Results of audiological analysis of Meniere's disease based on audiograms of patients with longterm follo-up, on the average 10 years, were reported. The most characteristic feature was fluctuant hearing impairment with an average hearing changes of 25-30dB in lower frequencies. Hearing impairment progressed in about 40% of the patients during observation period. The impairment progressed in high frequencies in cases with initially well-preserved hearing levels in high frequencies. In cases with high frequency loss, the impairment progressed in middle frequencies. The audiogram of Meniere's disease, in general, show low tone deafness in the beginning, then low and high tone deafness, and lastly flat deafness. The progression is very slow and fluctuation persists for longer periods.
Transient evoked otoacoustic emissions (TEOAEs) reflect the cochlear micromechanics related to the active motile property of outer hair cells. Thus, it may be hypothesized that if hearing impairments is neural origin, normal TEOAEs can be obtained from the cochlea. In the present study, we recorded TEOAEs in 95 acoustic neuroma patients and 50 Meniere's disease patients in order to clarify the relationship between the hearing level and TEOAEs in cochlear and retrocochlear hearing impairments. Mean hearing level of the acoustic neuroma patients in whom TEOAEs were obtained was 28.4±14.6dB and that of the Meniere's disease patients was 28.3±12.5dB. Although there were 3 acoustic neuroma patients with TEOAE in spite of hearing impaiment over 60dB, deterioration in TEP, one of the TEOAE parameters was found comparing with healthy side ear. From these results, we concluded that there must be an affection to the cochlea in almost all acoustic neuroma patients. Thus, the normal TEOAEs could uncommonly be found in acoustic neuroma patients with moderate or severe hearing impairment.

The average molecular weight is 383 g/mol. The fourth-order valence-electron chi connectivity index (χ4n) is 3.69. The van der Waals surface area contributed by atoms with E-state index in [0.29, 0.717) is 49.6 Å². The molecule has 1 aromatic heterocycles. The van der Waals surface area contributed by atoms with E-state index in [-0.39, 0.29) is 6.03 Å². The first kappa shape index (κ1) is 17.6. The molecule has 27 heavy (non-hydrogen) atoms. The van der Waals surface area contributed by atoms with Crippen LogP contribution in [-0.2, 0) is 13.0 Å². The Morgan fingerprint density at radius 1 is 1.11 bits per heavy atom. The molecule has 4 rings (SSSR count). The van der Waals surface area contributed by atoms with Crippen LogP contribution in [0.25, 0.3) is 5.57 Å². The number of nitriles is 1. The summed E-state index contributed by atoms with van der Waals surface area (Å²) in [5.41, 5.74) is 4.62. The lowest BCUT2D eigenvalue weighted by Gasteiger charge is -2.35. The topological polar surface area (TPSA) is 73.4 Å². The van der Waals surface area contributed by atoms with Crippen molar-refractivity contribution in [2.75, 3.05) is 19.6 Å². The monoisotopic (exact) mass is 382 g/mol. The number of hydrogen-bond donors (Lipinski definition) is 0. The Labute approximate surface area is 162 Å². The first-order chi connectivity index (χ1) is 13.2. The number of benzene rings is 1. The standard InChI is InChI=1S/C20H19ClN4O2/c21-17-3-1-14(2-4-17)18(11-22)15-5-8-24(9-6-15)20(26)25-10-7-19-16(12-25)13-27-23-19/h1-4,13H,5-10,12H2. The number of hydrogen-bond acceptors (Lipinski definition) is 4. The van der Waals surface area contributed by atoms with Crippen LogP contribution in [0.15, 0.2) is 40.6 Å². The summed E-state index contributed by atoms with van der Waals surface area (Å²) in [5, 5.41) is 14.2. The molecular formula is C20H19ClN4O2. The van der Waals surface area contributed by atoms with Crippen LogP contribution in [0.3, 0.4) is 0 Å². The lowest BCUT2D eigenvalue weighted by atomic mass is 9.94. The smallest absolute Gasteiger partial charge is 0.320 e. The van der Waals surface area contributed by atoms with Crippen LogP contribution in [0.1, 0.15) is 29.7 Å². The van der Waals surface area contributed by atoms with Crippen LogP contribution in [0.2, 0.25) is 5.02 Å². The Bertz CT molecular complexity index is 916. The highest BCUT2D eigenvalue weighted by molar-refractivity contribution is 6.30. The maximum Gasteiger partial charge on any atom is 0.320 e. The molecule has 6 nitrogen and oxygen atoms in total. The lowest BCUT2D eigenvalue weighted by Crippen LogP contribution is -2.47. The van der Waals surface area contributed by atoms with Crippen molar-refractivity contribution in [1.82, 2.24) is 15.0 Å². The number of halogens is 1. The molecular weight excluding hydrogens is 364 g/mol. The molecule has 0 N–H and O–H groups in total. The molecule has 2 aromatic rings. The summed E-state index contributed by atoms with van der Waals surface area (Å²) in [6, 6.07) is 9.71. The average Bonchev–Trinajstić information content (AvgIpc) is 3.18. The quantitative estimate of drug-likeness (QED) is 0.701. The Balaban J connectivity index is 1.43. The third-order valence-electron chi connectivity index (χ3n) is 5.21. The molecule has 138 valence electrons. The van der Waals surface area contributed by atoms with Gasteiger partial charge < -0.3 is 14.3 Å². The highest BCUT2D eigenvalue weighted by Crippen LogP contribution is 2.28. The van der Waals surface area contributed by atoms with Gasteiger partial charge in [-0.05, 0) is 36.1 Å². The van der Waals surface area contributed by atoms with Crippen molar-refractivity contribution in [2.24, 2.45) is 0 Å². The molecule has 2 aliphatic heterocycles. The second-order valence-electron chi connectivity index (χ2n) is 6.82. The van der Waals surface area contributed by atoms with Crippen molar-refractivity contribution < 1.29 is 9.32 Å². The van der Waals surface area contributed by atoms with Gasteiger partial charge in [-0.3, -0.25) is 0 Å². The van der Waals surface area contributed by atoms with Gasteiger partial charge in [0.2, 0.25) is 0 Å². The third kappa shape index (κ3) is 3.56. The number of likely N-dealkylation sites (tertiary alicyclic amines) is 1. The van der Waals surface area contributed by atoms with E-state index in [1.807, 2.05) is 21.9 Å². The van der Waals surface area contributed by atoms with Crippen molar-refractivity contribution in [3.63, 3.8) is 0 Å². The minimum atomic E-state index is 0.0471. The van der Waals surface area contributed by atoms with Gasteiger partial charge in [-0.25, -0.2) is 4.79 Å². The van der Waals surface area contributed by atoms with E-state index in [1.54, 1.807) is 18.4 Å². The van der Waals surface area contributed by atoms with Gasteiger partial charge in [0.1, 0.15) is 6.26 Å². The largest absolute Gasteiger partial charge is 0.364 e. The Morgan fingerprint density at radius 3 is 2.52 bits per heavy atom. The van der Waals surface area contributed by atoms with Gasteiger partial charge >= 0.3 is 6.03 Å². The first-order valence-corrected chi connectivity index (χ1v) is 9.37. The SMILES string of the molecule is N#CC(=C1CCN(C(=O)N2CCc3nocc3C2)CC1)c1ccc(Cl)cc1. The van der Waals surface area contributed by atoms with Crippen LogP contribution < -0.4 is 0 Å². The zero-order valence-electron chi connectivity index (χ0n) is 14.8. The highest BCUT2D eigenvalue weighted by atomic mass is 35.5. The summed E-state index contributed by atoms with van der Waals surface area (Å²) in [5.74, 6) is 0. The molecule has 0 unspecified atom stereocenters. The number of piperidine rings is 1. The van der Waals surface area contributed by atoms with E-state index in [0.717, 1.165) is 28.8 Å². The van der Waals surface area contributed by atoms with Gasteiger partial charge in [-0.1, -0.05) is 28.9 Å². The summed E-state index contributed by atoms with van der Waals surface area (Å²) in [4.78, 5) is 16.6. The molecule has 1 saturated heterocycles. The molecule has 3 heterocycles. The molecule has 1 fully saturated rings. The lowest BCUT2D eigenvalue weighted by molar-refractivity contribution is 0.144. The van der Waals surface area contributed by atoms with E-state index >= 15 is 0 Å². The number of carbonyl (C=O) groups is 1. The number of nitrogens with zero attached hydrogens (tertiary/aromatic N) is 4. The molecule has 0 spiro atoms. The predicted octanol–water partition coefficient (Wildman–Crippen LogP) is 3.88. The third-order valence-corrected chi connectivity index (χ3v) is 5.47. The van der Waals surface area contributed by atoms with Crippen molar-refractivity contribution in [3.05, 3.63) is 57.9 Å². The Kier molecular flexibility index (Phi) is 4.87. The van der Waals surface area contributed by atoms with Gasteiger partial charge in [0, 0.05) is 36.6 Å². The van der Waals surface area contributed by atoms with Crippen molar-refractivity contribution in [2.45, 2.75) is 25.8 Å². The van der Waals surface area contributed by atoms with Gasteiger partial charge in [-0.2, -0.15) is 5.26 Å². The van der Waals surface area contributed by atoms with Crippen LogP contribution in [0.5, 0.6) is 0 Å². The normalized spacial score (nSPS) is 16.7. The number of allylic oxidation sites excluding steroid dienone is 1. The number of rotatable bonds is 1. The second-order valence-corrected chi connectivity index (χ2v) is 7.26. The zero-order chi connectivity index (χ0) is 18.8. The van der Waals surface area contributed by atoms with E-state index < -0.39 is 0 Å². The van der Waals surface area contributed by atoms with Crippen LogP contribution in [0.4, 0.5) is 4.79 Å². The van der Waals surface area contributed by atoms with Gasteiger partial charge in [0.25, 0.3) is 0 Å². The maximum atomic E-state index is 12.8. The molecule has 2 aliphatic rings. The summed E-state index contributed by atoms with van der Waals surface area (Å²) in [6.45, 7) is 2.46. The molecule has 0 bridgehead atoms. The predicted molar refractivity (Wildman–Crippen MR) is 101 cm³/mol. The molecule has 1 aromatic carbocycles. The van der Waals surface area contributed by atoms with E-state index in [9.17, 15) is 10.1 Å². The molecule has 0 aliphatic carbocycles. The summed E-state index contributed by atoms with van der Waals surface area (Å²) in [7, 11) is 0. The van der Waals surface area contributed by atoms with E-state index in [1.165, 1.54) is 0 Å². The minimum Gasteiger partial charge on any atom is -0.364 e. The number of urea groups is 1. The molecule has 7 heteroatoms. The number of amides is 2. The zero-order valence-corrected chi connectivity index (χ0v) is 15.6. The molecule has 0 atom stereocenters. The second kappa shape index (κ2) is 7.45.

We investigated 62 patients receiving interferon for type B or C chronic hepatitis to determine the incidence of auditory disturbance, such as hearing loss, tinnitus, ear fullness or dizziness during interferon therapy. Examination was made for retinopathy and levels of total cholesterol and triglyceride in serum throughout treatment to determine the relationship between auditory disturbance and vascular disorders. Auditory disturbance was occurred in 10 patients (16%): hearing loss 4 patients, tinnitus in 5, ear-fullness in 2 and dizziness in 1. These signs and symptoms were improved within 1-2 weeks after Interferon therapy was ceased. We found no relationship between auditory disturbance and retinopathy, or levels of total cholesterol and triglyceride in serum.
Digital compression of speech sounds in hearing aids emphasizes consonants more prominantly than vowels. Effects of digital compression were tested by analyzing the results of speech discrimination tests, using 50 monosyllables (57s list), in 20 patients with sensorineural hearing loss. When the digital compression was applied, discrimination scores of the monosyllables were improved. The improvement was observed mainly in consonants rather than in bowels. Consonant confusion was improved in almost of all consonants, especially in voiceless consonant /s/, voiced consonant /g/ and /z/.